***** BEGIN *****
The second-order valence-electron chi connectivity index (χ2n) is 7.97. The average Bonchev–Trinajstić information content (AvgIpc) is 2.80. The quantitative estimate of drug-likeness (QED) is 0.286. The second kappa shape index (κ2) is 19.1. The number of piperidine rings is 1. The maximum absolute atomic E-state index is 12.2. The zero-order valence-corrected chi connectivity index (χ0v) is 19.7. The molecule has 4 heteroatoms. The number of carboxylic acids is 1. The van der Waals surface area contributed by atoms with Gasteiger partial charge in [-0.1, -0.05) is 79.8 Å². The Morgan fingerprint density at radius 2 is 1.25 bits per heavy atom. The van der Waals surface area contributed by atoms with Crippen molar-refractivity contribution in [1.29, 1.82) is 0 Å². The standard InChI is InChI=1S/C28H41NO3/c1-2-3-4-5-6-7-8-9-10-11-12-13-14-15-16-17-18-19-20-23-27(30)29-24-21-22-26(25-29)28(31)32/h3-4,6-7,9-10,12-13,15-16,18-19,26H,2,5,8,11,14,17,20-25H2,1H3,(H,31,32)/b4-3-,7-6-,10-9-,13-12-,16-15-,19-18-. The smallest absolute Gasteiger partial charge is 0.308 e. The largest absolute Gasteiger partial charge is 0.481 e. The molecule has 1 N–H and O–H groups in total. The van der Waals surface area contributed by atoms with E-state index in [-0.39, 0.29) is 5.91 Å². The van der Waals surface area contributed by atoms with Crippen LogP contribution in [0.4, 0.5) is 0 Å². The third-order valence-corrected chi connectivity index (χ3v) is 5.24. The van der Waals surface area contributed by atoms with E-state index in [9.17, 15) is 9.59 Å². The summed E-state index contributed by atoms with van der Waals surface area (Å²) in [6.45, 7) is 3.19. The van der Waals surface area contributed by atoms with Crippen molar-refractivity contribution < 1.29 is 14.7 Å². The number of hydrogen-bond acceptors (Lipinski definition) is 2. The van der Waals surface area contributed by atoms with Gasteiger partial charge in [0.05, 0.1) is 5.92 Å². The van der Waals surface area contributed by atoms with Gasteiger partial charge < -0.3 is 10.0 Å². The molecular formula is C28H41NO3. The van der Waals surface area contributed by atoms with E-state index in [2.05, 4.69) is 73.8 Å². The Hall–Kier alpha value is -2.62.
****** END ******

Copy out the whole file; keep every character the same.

The second-order valence-electron chi connectivity index (χ2n) is 7.97. The average Bonchev–Trinajstić information content (AvgIpc) is 2.80. The quantitative estimate of drug-likeness (QED) is 0.286. The second kappa shape index (κ2) is 19.1. The number of piperidine rings is 1. The maximum absolute atomic E-state index is 12.2. The zero-order valence-corrected chi connectivity index (χ0v) is 19.7. The molecule has 4 heteroatoms. The number of carboxylic acids is 1. The van der Waals surface area contributed by atoms with Gasteiger partial charge in [-0.1, -0.05) is 79.8 Å². The Morgan fingerprint density at radius 2 is 1.25 bits per heavy atom. The van der Waals surface area contributed by atoms with Crippen molar-refractivity contribution in [1.29, 1.82) is 0 Å². The standard InChI is InChI=1S/C28H41NO3/c1-2-3-4-5-6-7-8-9-10-11-12-13-14-15-16-17-18-19-20-23-27(30)29-24-21-22-26(25-29)28(31)32/h3-4,6-7,9-10,12-13,15-16,18-19,26H,2,5,8,11,14,17,20-25H2,1H3,(H,31,32)/b4-3-,7-6-,10-9-,13-12-,16-15-,19-18-. The smallest absolute Gasteiger partial charge is 0.308 e. The largest absolute Gasteiger partial charge is 0.481 e. The molecule has 1 N–H and O–H groups in total. The van der Waals surface area contributed by atoms with E-state index in [-0.39, 0.29) is 5.91 Å². The van der Waals surface area contributed by atoms with Crippen LogP contribution in [0.4, 0.5) is 0 Å². The third-order valence-corrected chi connectivity index (χ3v) is 5.24. The van der Waals surface area contributed by atoms with E-state index in [9.17, 15) is 9.59 Å². The summed E-state index contributed by atoms with van der Waals surface area (Å²) in [6.45, 7) is 3.19. The van der Waals surface area contributed by atoms with Crippen molar-refractivity contribution < 1.29 is 14.7 Å². The number of hydrogen-bond acceptors (Lipinski definition) is 2. The van der Waals surface area contributed by atoms with Gasteiger partial charge in [0.05, 0.1) is 5.92 Å². The van der Waals surface area contributed by atoms with Gasteiger partial charge < -0.3 is 10.0 Å². The molecular formula is C28H41NO3. The van der Waals surface area contributed by atoms with E-state index in [2.05, 4.69) is 73.8 Å². The Hall–Kier alpha value is -2.62.